Back in 2000, in just my second year as an independent consultant, then publisher/editor-in-chief Judy Hazen asked me to join the writing staff of High-Performance Composites and sister publication Composites Technology, the two magazines that, in 2015, were merged to become this magazine, CompositesWorld. My first feature article appeared in the July/August issue of High Performance Composites. Titled “The new glue: Stronger, tougher, more versatile,” it was what we called a “roundup.” I contacted major suppliers in the structural adhesives market, plus a few end-users, and compiled the trends and a description of the latest products.
Back in those days, every magazine issue contained inserts called Reader Service Cards (nicknamed “bingo cards”) with numbers corresponding to specific products or topics of interest. Readers would circle numbers on the card corresponding to a numbered list of suppliers at the end of each article, mail in the card, and these “leads” would be passed along to suppliers. At the time, my article generated more leads than any previously published article in either magazine, a clear indicator that structural adhesives were of high interest and, perhaps, poised for major breakthroughs. Not to mention that I had a strong future as a writer in the field of composites ….
It’s clear that joining, and the subset of adhesive bonding, is an important topic in the composites industry. The growth in structural composites in aircraft, wind turbines and automobiles certainly suggests a market fueled by advances in how to “put things together.” However, when I reviewed that article from 2000 and subsequent roundups from 2004 and 2007 penned by other staff members, and then looked around at the industry today, I was reminded of the famous French phrase, “plus ça change, plus c’est la même chose,” which translates roughly to “the more things change, the more they stay the same.”
Processing innovations have led to wider adoption of advanced composites in many industries and with it, the need to assemble multiple structural elements in complex structures. But the adoption of structural adhesive technologies for those assemblies has trailed by comparison. It’s not that new products haven’t been introduced — it’s just that these have not been able to overcome the industry tendency to prefer alternate solutions to adhesive bonding for critical structures or final assemblies.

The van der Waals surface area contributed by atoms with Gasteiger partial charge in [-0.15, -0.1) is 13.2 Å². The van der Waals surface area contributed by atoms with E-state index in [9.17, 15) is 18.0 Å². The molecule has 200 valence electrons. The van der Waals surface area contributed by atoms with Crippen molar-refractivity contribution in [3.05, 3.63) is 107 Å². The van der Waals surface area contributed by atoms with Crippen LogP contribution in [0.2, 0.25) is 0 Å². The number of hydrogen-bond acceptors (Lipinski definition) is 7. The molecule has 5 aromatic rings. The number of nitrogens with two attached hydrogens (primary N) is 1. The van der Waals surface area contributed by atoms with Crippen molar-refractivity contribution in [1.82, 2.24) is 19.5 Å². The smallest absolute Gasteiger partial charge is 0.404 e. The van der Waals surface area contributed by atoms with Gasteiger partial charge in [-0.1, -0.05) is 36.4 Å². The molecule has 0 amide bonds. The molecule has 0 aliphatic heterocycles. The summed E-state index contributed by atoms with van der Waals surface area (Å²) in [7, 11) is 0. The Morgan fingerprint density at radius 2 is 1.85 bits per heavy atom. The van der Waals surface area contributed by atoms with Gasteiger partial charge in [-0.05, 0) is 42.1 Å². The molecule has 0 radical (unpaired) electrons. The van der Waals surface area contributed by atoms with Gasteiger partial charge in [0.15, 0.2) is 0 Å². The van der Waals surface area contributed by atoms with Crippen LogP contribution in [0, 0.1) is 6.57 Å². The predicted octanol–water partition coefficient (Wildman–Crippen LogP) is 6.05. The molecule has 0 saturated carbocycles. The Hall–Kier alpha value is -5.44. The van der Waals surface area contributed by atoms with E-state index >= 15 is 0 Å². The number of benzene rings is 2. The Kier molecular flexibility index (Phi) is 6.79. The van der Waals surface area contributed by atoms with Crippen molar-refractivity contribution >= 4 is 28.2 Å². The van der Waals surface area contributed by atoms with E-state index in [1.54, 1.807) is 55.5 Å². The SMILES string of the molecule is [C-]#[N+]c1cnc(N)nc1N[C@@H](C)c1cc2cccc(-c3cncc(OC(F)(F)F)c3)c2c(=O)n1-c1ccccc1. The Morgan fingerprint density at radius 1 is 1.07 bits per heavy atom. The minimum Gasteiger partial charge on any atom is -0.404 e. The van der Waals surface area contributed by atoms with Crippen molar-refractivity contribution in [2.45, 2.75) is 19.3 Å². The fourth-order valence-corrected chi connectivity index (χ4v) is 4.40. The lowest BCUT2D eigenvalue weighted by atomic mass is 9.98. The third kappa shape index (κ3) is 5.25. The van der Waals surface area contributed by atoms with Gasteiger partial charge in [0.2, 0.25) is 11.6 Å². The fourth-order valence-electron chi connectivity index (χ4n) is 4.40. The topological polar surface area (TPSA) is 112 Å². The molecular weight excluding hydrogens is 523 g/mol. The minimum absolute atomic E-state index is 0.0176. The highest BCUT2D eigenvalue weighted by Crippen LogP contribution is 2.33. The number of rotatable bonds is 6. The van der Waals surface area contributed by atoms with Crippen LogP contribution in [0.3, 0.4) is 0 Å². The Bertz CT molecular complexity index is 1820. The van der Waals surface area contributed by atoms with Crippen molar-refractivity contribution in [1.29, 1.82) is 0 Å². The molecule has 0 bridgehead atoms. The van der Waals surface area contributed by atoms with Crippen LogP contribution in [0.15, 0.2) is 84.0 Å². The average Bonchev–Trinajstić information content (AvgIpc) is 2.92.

There are exceptions: The marine and wind turbine industries have used paste adhesives for structural bonding since at least 2000, with a high degree of confidence. With dimensional tolerances much less stringent than aerospace or automotive, these adhesives often must, and successfully do, fill gaps as wide as 50 mm. These are not static applications, either — boats, especially large sailboats, see significant loads on the water, and wind turbine blades are expected to endure fatigue loads over 20 years, at finished part costs of under $15/kg.
Where things tend to stay the same, but ought not to, is the automotive and aerospace realms. Although the automotive industry relies on bonding at the component level, opportunities exist in the assembly plants, particularly for attaching composite components to metallic structures. Many molded parts are adhesively bonded together — for example, SMC inner and outer panels rely on urethane adhesives, and the numerous molded components of the BMW i3 and i8 are joined with epoxy. It’s logical that panels that have a need to be removed, such as hoods or fenders, are attached with fasteners, but fixed structures made of composites, like roofs, floor pans and pickup boxes incorporate metallic inserts or are bonded to metal fittings, then are mechanically fastened to the vehicle during assembly. As the industry continues to evolve into multi-material vehicles, there is significant upside to developing robust adhesive approaches.
In the aerospace industry, film adhesives are the staple for making honeycomb sandwich panels used for secondary structures, and will continue to be a large consumer of such materials. But aerocomposites manufacturers prefer co-cured structures, despite the increased complexity in bagging and fixtures, to bonding less complex shapes. Further, work in infusion or RTM seeks to make entire assemblies in one shot, using very complicated tooling to achieve this, and at some higher manufacturing risk. And the industry is most averse to using adhesives to bond critical structures, preferring to drill thousands of holes in composites (knowing full well such holes reduce performance), using bolts and rivets in combination with adhesives to build aircraft — not trusting the glue to do the job alone. I understand the theory behind such “chicken rivets,” but the practice seems archaic. If reducing the costs of building aerospace composites is a priority, figuring out how to do this without fasteners merits some increased attention.